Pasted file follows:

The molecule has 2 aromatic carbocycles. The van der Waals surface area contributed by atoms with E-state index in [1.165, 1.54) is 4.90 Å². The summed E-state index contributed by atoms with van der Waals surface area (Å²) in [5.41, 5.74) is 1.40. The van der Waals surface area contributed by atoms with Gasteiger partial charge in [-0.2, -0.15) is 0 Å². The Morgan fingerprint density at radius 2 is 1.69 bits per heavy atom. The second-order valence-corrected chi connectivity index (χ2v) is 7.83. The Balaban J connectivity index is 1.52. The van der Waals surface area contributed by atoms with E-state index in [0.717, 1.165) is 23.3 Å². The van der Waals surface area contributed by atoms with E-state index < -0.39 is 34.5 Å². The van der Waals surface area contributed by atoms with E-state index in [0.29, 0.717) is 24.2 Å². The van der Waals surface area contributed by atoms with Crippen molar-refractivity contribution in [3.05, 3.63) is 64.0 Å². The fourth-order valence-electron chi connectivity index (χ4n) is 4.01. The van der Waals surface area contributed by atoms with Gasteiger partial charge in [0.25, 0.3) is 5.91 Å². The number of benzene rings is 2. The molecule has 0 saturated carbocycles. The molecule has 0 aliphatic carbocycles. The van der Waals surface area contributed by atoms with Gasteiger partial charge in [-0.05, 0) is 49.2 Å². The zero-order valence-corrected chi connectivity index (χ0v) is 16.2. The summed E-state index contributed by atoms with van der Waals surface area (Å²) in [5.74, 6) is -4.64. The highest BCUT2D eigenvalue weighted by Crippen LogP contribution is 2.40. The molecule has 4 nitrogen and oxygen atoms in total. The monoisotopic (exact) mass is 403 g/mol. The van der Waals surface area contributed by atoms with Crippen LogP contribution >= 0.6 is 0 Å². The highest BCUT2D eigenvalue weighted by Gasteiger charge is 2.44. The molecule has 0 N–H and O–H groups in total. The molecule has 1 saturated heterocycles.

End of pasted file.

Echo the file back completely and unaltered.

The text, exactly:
The molecule has 2 aromatic carbocycles. The van der Waals surface area contributed by atoms with E-state index in [1.165, 1.54) is 4.90 Å². The summed E-state index contributed by atoms with van der Waals surface area (Å²) in [5.41, 5.74) is 1.40. The van der Waals surface area contributed by atoms with Gasteiger partial charge in [-0.2, -0.15) is 0 Å². The Morgan fingerprint density at radius 2 is 1.69 bits per heavy atom. The second-order valence-corrected chi connectivity index (χ2v) is 7.83. The Balaban J connectivity index is 1.52. The van der Waals surface area contributed by atoms with E-state index in [0.717, 1.165) is 23.3 Å². The van der Waals surface area contributed by atoms with E-state index < -0.39 is 34.5 Å². The van der Waals surface area contributed by atoms with E-state index in [0.29, 0.717) is 24.2 Å². The van der Waals surface area contributed by atoms with Crippen molar-refractivity contribution in [3.05, 3.63) is 64.0 Å². The fourth-order valence-electron chi connectivity index (χ4n) is 4.01. The van der Waals surface area contributed by atoms with Gasteiger partial charge in [0.25, 0.3) is 5.91 Å². The number of benzene rings is 2. The molecule has 0 saturated carbocycles. The molecule has 0 aliphatic carbocycles. The van der Waals surface area contributed by atoms with Gasteiger partial charge in [-0.05, 0) is 49.2 Å². The zero-order valence-corrected chi connectivity index (χ0v) is 16.2. The summed E-state index contributed by atoms with van der Waals surface area (Å²) in [5.74, 6) is -4.64. The highest BCUT2D eigenvalue weighted by Crippen LogP contribution is 2.40. The molecule has 4 nitrogen and oxygen atoms in total. The monoisotopic (exact) mass is 403 g/mol. The van der Waals surface area contributed by atoms with Crippen LogP contribution >= 0.6 is 0 Å². The highest BCUT2D eigenvalue weighted by Gasteiger charge is 2.44. The molecule has 0 N–H and O–H groups in total. The molecule has 1 saturated heterocycles.